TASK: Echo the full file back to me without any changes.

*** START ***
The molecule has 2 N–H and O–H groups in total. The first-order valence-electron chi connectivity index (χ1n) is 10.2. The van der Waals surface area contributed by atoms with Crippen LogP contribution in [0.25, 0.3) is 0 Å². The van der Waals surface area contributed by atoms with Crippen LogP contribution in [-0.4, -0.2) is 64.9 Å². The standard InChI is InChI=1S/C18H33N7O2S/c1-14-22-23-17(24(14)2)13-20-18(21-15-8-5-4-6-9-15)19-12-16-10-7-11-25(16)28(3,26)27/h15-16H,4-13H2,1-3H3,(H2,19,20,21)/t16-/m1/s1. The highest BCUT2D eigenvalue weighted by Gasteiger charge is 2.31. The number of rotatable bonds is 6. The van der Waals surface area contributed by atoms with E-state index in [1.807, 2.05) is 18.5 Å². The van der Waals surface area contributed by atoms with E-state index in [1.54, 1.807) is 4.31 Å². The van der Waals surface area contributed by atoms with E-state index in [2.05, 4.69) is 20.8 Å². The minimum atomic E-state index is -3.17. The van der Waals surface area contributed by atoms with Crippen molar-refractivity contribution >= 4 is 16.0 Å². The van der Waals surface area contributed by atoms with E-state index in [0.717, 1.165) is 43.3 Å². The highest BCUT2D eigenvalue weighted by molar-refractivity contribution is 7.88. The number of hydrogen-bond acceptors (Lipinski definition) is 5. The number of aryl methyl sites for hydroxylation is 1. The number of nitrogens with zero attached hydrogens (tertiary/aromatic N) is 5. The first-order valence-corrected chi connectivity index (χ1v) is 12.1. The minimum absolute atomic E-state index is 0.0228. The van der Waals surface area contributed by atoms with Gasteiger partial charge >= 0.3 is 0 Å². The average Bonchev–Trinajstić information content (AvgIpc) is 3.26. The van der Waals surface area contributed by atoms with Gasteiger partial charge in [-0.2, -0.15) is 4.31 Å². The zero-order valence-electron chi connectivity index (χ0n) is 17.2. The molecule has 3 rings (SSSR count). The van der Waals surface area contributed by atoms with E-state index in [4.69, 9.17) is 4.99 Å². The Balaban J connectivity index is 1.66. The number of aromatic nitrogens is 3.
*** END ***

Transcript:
The molecule has 2 N–H and O–H groups in total. The first-order valence-electron chi connectivity index (χ1n) is 10.2. The van der Waals surface area contributed by atoms with Crippen LogP contribution in [0.25, 0.3) is 0 Å². The van der Waals surface area contributed by atoms with Crippen LogP contribution in [-0.4, -0.2) is 64.9 Å². The standard InChI is InChI=1S/C18H33N7O2S/c1-14-22-23-17(24(14)2)13-20-18(21-15-8-5-4-6-9-15)19-12-16-10-7-11-25(16)28(3,26)27/h15-16H,4-13H2,1-3H3,(H2,19,20,21)/t16-/m1/s1. The highest BCUT2D eigenvalue weighted by Gasteiger charge is 2.31. The number of rotatable bonds is 6. The van der Waals surface area contributed by atoms with E-state index in [1.807, 2.05) is 18.5 Å². The van der Waals surface area contributed by atoms with E-state index in [1.54, 1.807) is 4.31 Å². The van der Waals surface area contributed by atoms with E-state index in [2.05, 4.69) is 20.8 Å². The minimum atomic E-state index is -3.17. The van der Waals surface area contributed by atoms with Crippen molar-refractivity contribution >= 4 is 16.0 Å². The van der Waals surface area contributed by atoms with E-state index in [0.717, 1.165) is 43.3 Å². The highest BCUT2D eigenvalue weighted by molar-refractivity contribution is 7.88. The number of hydrogen-bond acceptors (Lipinski definition) is 5. The number of aryl methyl sites for hydroxylation is 1. The number of nitrogens with zero attached hydrogens (tertiary/aromatic N) is 5. The first-order valence-corrected chi connectivity index (χ1v) is 12.1. The minimum absolute atomic E-state index is 0.0228. The van der Waals surface area contributed by atoms with Gasteiger partial charge >= 0.3 is 0 Å². The average Bonchev–Trinajstić information content (AvgIpc) is 3.26. The van der Waals surface area contributed by atoms with Gasteiger partial charge in [-0.2, -0.15) is 4.31 Å². The zero-order valence-electron chi connectivity index (χ0n) is 17.2. The molecule has 3 rings (SSSR count). The van der Waals surface area contributed by atoms with E-state index in [4.69, 9.17) is 4.99 Å². The Balaban J connectivity index is 1.66. The number of aromatic nitrogens is 3.